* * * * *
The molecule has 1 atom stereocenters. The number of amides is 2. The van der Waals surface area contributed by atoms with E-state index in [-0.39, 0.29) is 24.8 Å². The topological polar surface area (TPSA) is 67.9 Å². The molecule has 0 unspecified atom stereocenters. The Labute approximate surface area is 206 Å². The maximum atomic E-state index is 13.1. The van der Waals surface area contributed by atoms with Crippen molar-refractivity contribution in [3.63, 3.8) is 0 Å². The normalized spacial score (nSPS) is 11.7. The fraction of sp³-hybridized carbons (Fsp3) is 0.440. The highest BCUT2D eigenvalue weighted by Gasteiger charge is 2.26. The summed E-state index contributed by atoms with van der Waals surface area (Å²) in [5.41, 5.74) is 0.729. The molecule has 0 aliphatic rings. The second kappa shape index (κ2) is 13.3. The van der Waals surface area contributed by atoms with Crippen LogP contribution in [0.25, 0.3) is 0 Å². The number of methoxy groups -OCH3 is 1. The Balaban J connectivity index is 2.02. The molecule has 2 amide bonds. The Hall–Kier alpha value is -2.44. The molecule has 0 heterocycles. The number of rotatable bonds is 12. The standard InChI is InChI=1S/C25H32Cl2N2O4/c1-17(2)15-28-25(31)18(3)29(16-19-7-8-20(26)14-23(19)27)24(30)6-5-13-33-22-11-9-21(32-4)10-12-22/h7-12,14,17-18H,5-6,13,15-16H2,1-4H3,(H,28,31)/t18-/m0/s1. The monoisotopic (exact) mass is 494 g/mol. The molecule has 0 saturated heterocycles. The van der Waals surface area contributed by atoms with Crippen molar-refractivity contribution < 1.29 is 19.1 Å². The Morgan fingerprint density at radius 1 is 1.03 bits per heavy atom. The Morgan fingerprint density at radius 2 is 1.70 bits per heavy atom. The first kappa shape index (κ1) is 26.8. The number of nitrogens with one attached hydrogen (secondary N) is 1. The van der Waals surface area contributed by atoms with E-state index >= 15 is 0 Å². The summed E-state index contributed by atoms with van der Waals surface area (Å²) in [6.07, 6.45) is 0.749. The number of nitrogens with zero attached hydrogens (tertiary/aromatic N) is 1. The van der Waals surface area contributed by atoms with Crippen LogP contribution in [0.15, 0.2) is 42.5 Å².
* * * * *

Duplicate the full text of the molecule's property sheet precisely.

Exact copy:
The molecule has 1 atom stereocenters. The number of amides is 2. The van der Waals surface area contributed by atoms with E-state index in [-0.39, 0.29) is 24.8 Å². The topological polar surface area (TPSA) is 67.9 Å². The molecule has 0 unspecified atom stereocenters. The Labute approximate surface area is 206 Å². The maximum atomic E-state index is 13.1. The van der Waals surface area contributed by atoms with Crippen molar-refractivity contribution in [3.63, 3.8) is 0 Å². The normalized spacial score (nSPS) is 11.7. The fraction of sp³-hybridized carbons (Fsp3) is 0.440. The highest BCUT2D eigenvalue weighted by Gasteiger charge is 2.26. The summed E-state index contributed by atoms with van der Waals surface area (Å²) in [5.41, 5.74) is 0.729. The molecule has 0 aliphatic rings. The second kappa shape index (κ2) is 13.3. The van der Waals surface area contributed by atoms with Crippen LogP contribution in [0.25, 0.3) is 0 Å². The number of methoxy groups -OCH3 is 1. The Balaban J connectivity index is 2.02. The molecule has 2 amide bonds. The Hall–Kier alpha value is -2.44. The molecule has 0 heterocycles. The number of rotatable bonds is 12. The standard InChI is InChI=1S/C25H32Cl2N2O4/c1-17(2)15-28-25(31)18(3)29(16-19-7-8-20(26)14-23(19)27)24(30)6-5-13-33-22-11-9-21(32-4)10-12-22/h7-12,14,17-18H,5-6,13,15-16H2,1-4H3,(H,28,31)/t18-/m0/s1. The monoisotopic (exact) mass is 494 g/mol. The molecule has 0 saturated heterocycles. The van der Waals surface area contributed by atoms with Crippen molar-refractivity contribution < 1.29 is 19.1 Å². The Morgan fingerprint density at radius 1 is 1.03 bits per heavy atom. The Morgan fingerprint density at radius 2 is 1.70 bits per heavy atom. The first kappa shape index (κ1) is 26.8. The number of nitrogens with one attached hydrogen (secondary N) is 1. The van der Waals surface area contributed by atoms with E-state index >= 15 is 0 Å². The summed E-state index contributed by atoms with van der Waals surface area (Å²) in [6.07, 6.45) is 0.749. The number of nitrogens with zero attached hydrogens (tertiary/aromatic N) is 1. The van der Waals surface area contributed by atoms with Crippen LogP contribution in [0.15, 0.2) is 42.5 Å².